Similarities Between Protagonists In Rebellion Against Family And Search For Identity

1302 words - 5 pages

Joy-Hulga from “Good Country People” by Flannery O’Connor and Dee-Wangero from “Everyday Use” by Alice Walker are strong protagonists who share similar motives and characteristics. Joy-Hulga and Dee-Wangero both change their names in an attempt to change themselves. They both share comparable motives and reasoning for changing their names. Similarly, Joy-Hulga and Dee-Wangero act selfishly while try to escape something from their past. Joy-Hulga and Dee-Wangero both alienate themselves from their mothers while in search of their authentic inner self. Joy-Hulga and Dee-Wangero are hiding from past childhood events, both consciously and subconsciously. Although their motives and characteristics are alike, their backgrounds and heritage are extremely diverse.
Joy-Hulga and Dee-Wangero share the same motive and reasoning for changing their names, to gain autonomy while changing themselves. Joy changes her name to Hulga because it is ugly like her disposition and completely opposite of her given name. Joy-Hulga is not only trying to anger her mother, but also attempt to change herself. When Joy-Hulga turns twenty-one, she immediately leaves home and changes her name in an “attempt to redirect her life,” without telling her mother until after she does so (Feeley 236). Joy changes her name to Hulga, which Mrs. Hopewell is certain that she only chose because it was the “ugliest” name she had come across “in any language” (O’Connor 190). Joy chooses the name Hulga at first because of “its ugly sound” but then perceives it as one of her “major triumphs” (190). Joy-Hulga successfully changes her name, displeases her mother, and reestablishes herself. Conversely, Dee changes her name to Wangero to rebel against her heritage and prove that she has accepted a new culture. Dee-Wangero is fleeing from the heritage in which she was raised and embracing a new culture. Dee changes her name to Wangero Leewanika Kemanjo, and professes that “she’s dead,” after being asked by her mother what happened to Dee (Walker 746). Dee states that she “could not bear it any longer being named after the people that oppress” her (746). Though Dee-Wangero changes her name she cannot change her family or her culture.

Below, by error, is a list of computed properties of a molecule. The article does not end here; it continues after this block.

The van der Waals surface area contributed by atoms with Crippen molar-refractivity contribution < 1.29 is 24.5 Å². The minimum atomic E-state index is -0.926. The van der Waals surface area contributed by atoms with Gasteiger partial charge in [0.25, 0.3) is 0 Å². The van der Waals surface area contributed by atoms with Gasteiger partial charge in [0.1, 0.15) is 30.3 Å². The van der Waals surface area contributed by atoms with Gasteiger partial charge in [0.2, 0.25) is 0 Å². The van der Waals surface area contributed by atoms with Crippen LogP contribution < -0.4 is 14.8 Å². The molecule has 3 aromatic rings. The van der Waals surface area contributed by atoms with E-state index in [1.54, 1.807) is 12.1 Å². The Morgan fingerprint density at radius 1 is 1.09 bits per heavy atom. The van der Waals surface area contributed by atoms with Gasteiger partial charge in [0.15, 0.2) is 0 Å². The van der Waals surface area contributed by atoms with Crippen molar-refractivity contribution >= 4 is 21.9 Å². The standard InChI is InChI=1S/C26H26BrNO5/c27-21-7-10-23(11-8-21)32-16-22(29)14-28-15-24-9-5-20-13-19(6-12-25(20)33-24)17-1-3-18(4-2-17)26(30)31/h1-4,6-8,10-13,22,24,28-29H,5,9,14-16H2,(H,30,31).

Joy-Hulga and Dee-Wangero are both selfish individuals, who have little regard for their family home and have poor relationships with their mothers. Joy-Hulga is disrespectful and hateful towards her mother. She seeks out atheism and an education in philosophy because she doesn’t believe in God. For example, Joy-Hulga stomps into the kitchen and does not speak to Mrs. Hopewell or Mrs. Freeman, then later screams heatedly at her mother and demands “if she ever looks inside and see what she is not” (O’Connor 191). Joy-Hulga often speaks rudely to Mrs. Hopewell, and her actions are indecorous at times. Furthermore, because Joy-Hulga is an atheist she will not allow her mother to keep a Bible in the parlor, it is kept in the attic. Joy-Hulga “hates...

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